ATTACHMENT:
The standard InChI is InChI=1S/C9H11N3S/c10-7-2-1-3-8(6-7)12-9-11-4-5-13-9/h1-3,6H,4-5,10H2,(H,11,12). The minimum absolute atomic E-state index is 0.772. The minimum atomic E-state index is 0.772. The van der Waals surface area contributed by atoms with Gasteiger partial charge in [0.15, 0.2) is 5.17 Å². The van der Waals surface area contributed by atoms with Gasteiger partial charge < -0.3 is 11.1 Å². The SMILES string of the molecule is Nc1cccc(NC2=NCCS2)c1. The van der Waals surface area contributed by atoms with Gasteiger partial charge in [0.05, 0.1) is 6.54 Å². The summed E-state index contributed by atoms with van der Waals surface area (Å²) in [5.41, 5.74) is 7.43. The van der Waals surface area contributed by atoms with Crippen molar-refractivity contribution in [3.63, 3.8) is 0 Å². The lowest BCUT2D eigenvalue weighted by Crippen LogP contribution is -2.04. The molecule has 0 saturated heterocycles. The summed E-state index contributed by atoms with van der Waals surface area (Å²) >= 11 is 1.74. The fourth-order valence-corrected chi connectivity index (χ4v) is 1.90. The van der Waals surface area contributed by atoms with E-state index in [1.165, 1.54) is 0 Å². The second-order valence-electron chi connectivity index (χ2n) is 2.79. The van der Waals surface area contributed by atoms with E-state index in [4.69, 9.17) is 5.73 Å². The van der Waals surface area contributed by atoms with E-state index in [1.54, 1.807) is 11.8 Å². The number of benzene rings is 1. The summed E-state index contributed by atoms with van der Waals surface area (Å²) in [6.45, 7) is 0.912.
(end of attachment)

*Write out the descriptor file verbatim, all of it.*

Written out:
The standard InChI is InChI=1S/C9H11N3S/c10-7-2-1-3-8(6-7)12-9-11-4-5-13-9/h1-3,6H,4-5,10H2,(H,11,12). The minimum absolute atomic E-state index is 0.772. The minimum atomic E-state index is 0.772. The van der Waals surface area contributed by atoms with Gasteiger partial charge in [0.15, 0.2) is 5.17 Å². The van der Waals surface area contributed by atoms with Gasteiger partial charge < -0.3 is 11.1 Å². The SMILES string of the molecule is Nc1cccc(NC2=NCCS2)c1. The van der Waals surface area contributed by atoms with Gasteiger partial charge in [0.05, 0.1) is 6.54 Å². The summed E-state index contributed by atoms with van der Waals surface area (Å²) in [5.41, 5.74) is 7.43. The van der Waals surface area contributed by atoms with Crippen molar-refractivity contribution in [3.63, 3.8) is 0 Å². The lowest BCUT2D eigenvalue weighted by Crippen LogP contribution is -2.04. The molecule has 0 saturated heterocycles. The summed E-state index contributed by atoms with van der Waals surface area (Å²) >= 11 is 1.74. The fourth-order valence-corrected chi connectivity index (χ4v) is 1.90. The van der Waals surface area contributed by atoms with E-state index in [1.165, 1.54) is 0 Å². The second-order valence-electron chi connectivity index (χ2n) is 2.79. The van der Waals surface area contributed by atoms with E-state index in [4.69, 9.17) is 5.73 Å². The van der Waals surface area contributed by atoms with E-state index in [1.54, 1.807) is 11.8 Å². The number of benzene rings is 1. The summed E-state index contributed by atoms with van der Waals surface area (Å²) in [6.45, 7) is 0.912.